How do you create the effect that voices are mumbled while the character is daydreaming in a comic panel? In films, you actually hear the mumbled voices while the character is daydreaming or in a sort of trance-like state. How do you achieve this in a comic panel? Is this even possible? What are some ways of achieving similar effects?

  • Are the voices mumbled or are they just out of focus of the viewpoint character?
    – Laurel
    Jun 12, 2022 at 1:41
  • The voices can't be heard by the character daydreaming.
    – Sayaman
    Jun 12, 2022 at 2:33

1 Answer 1


I've seen a couple of techniques used.

Blurry text

It's the text equivalent of the lack of camera focus that you see in movies. I've seen it a lot when a character is either groggily waking up or getting knocked out. I've also seen it used in a bit of a different context, to show that a character is drunk.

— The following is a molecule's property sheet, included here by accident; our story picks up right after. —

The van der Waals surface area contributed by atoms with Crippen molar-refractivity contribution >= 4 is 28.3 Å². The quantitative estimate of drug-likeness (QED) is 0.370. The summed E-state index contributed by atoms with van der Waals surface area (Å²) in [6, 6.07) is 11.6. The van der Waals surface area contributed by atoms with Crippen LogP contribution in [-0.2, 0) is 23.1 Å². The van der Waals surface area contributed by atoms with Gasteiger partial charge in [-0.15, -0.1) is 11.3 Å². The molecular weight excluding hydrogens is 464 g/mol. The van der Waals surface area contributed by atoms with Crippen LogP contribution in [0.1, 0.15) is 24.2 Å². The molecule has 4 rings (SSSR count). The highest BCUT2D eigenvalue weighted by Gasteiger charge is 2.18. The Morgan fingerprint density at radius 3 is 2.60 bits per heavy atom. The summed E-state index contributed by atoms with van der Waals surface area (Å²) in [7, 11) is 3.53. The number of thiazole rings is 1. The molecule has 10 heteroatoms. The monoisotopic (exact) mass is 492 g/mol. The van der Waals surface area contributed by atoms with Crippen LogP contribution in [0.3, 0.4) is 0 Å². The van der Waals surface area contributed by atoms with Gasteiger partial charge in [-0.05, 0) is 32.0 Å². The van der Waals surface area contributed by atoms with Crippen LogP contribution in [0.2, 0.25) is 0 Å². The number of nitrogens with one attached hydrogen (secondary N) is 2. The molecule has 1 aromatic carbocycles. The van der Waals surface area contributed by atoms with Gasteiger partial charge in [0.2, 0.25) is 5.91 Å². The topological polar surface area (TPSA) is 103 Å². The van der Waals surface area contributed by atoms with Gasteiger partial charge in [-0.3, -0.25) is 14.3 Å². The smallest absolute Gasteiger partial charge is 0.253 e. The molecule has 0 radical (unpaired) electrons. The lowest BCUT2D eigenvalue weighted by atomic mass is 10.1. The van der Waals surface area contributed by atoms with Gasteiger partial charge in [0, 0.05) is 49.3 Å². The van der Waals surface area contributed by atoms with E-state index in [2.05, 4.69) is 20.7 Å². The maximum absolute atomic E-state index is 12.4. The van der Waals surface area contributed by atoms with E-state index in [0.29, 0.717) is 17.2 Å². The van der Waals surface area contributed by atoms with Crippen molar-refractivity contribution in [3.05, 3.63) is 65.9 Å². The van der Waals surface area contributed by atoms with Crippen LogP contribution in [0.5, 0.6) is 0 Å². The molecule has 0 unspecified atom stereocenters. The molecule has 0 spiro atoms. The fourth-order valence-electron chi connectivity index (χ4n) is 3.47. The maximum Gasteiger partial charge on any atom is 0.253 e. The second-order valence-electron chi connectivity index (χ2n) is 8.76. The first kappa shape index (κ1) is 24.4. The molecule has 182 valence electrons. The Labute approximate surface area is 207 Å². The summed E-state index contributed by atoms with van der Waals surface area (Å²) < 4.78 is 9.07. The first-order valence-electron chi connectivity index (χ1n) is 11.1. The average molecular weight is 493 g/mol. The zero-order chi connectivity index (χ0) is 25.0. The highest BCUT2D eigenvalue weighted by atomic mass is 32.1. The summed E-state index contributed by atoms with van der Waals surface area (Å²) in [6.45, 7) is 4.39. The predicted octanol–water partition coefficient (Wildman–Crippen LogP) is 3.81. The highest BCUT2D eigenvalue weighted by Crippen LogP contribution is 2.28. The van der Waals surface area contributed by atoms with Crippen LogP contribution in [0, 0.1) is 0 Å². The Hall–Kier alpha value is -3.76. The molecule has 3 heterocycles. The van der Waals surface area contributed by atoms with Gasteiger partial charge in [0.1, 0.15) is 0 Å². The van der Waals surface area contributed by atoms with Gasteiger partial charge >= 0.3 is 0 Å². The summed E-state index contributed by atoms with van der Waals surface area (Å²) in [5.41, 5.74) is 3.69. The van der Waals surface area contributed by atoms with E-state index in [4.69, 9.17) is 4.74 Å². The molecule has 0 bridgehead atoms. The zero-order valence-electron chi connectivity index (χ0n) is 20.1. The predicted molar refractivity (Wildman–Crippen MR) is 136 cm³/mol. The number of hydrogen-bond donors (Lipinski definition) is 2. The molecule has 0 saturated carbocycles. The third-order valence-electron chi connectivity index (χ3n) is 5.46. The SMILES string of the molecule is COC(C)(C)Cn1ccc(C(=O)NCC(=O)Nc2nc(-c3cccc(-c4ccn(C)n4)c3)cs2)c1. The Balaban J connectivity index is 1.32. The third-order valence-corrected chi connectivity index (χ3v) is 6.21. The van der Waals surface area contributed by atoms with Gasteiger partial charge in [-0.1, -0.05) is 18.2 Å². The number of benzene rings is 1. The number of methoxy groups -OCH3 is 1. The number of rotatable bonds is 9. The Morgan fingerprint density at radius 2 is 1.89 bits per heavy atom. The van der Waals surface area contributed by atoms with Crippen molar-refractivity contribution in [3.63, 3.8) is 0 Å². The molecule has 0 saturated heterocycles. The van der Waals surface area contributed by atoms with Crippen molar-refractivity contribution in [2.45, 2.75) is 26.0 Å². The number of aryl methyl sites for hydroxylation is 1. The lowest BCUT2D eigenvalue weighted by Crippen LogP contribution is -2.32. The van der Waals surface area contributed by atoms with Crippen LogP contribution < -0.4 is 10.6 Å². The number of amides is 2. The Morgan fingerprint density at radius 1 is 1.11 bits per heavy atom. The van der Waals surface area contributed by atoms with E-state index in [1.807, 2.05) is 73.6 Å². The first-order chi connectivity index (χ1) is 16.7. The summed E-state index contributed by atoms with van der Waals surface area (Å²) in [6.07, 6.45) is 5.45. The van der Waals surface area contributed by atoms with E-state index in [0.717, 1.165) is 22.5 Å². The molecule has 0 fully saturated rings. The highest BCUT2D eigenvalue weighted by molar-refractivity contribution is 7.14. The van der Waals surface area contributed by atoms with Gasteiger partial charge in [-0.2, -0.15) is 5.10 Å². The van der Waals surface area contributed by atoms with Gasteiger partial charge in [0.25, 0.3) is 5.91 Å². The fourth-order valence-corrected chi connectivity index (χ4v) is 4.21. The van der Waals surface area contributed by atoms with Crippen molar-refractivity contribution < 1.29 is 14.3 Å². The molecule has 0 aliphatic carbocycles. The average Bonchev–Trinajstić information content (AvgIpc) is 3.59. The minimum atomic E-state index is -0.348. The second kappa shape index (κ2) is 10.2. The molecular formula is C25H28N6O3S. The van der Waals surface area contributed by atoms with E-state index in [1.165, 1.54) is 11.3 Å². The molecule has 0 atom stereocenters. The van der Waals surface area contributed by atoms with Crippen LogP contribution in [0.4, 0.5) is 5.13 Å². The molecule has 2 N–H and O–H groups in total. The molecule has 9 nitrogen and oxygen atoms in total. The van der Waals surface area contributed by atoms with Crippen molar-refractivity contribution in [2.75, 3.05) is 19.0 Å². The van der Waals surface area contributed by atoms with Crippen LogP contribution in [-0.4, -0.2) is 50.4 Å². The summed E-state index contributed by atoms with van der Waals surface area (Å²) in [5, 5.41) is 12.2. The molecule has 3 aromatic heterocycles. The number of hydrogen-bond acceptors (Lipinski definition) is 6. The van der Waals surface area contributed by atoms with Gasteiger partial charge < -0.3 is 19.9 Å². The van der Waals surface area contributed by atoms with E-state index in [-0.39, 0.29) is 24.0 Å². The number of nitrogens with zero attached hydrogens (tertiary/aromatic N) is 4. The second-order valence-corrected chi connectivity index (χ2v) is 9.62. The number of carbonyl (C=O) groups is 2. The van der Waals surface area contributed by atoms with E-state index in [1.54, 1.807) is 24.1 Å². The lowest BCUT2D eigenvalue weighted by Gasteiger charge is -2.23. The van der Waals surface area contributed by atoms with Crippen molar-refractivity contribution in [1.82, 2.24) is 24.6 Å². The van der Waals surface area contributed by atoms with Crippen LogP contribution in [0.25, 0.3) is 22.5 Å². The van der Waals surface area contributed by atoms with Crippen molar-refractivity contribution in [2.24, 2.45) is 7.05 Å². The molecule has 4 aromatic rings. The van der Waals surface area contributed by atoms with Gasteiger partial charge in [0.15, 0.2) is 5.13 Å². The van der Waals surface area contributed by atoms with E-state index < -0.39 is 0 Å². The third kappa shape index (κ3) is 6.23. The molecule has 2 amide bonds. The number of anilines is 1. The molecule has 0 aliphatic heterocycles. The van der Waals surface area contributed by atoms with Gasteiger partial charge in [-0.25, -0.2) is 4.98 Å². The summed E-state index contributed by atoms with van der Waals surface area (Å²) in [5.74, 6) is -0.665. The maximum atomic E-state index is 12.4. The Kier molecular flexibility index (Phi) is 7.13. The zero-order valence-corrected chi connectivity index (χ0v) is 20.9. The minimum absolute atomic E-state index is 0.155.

Sometimes the text is legible for anyone who squints enough, other times it's too obscured to determine so it could just be nonsense blurred.

Squiggle lines

A line like a long tilde is drawn in the speech bubble. Used for background noise in several different contexts (e.g. talking in a crowd or too far away).

squiggles far off in the distance

Source: Half-Ghost Episode 58


While novel writing eschews having this type of thing, comics seem to embrace it. (You'll also see "ha ha ha" in a speech bubble for a laughing character.) Obviously you're only going to see "mumble" in a speech bubble where the character is mumbling.

woman "mumble"s on couch

Source: Half-Ghost Episode 57

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